Canadian case an argument against rendition, torture
Those who believe national security justifies torturing terror suspects abroad should take a close look at the case of Maher Arar.
U.S. authorities, acting on intelligence from the Royal Canadian Mounted Police, arrested Mr. Arar, a Syrian-born Canadian software engineer, at Kennedy Airport on Sept. 26, 2002, and sent him to Syria for interrogation as a suspected member of al-Qaida, a link he denied.
U.S. authorities did not charge Mr. Arar with a crime, nor seek court approval for his apprehension, detention or rendition. He spent nearly a year in a Syrian prison. On his release in 2003, Mr. Arar said he was severely beaten and whipped with electrical cables during extensive interrogations.
A 2½-year inquiry into Mr. Arar's case concluded this week that he was wrongly accused and detained.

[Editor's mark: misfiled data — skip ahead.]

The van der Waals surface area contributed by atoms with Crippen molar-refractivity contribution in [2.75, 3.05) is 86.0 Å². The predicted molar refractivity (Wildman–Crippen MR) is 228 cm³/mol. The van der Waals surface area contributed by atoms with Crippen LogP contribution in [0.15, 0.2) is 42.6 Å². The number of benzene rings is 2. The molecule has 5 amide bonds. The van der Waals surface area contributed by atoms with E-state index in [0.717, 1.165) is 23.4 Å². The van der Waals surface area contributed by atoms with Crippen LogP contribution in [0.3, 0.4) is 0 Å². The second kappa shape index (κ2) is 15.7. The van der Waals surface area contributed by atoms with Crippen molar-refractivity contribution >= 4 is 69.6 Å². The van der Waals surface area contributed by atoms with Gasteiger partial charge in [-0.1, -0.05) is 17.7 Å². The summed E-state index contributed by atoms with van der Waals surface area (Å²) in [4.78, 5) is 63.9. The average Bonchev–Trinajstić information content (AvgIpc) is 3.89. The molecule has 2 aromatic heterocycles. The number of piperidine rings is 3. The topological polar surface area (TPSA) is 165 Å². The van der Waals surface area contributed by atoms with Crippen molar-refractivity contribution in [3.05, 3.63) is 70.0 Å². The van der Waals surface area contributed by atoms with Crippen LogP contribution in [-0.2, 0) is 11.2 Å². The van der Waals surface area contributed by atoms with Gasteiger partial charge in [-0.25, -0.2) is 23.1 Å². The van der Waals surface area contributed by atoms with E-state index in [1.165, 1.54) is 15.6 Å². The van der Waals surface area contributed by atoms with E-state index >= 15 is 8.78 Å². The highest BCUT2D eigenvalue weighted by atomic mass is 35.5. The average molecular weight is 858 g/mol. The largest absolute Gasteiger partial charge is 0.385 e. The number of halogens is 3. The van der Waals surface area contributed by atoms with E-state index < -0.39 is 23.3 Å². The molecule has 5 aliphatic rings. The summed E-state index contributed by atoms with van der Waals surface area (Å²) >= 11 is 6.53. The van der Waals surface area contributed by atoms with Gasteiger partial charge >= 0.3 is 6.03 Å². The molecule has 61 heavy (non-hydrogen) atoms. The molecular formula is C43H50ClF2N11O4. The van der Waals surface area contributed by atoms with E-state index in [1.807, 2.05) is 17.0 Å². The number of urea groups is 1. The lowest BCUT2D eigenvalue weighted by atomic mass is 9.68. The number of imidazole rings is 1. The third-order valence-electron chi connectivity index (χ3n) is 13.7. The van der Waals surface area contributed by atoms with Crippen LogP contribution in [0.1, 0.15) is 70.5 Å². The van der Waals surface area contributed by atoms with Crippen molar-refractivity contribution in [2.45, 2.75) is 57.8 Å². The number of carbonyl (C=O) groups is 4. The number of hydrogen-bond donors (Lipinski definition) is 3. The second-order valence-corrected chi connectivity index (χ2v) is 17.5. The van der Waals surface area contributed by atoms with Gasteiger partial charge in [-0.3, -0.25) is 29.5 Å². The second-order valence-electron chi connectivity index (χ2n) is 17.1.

"I am able to say categorically that there is no evidence to indicate that Mr. Arar has committed any offense or that his activities constitute a threat to the security of Canada," Justice Dennis O'Connor said Monday in a three-volume report on the inquiry's findings.
Many of us reject rendition and torture simply because we believe it is wrong. The United States is supposed to be a country that supports and values human rights.
But even if we rationalize that national security justifies torture and rendition, without due process and court oversight, we must at least admit that authorities can sometimes be wrong about their suspicions.
And when they are wrong, as in the case of Mr. Arar, then we become the terrorists and human-rights violators.
Mr. Arar lost more than a few months of his life. Authorities took his dignity and, likely, his faith in justice.
We are no longer right just because we are the United States. The country we have become is no longer the country we once were.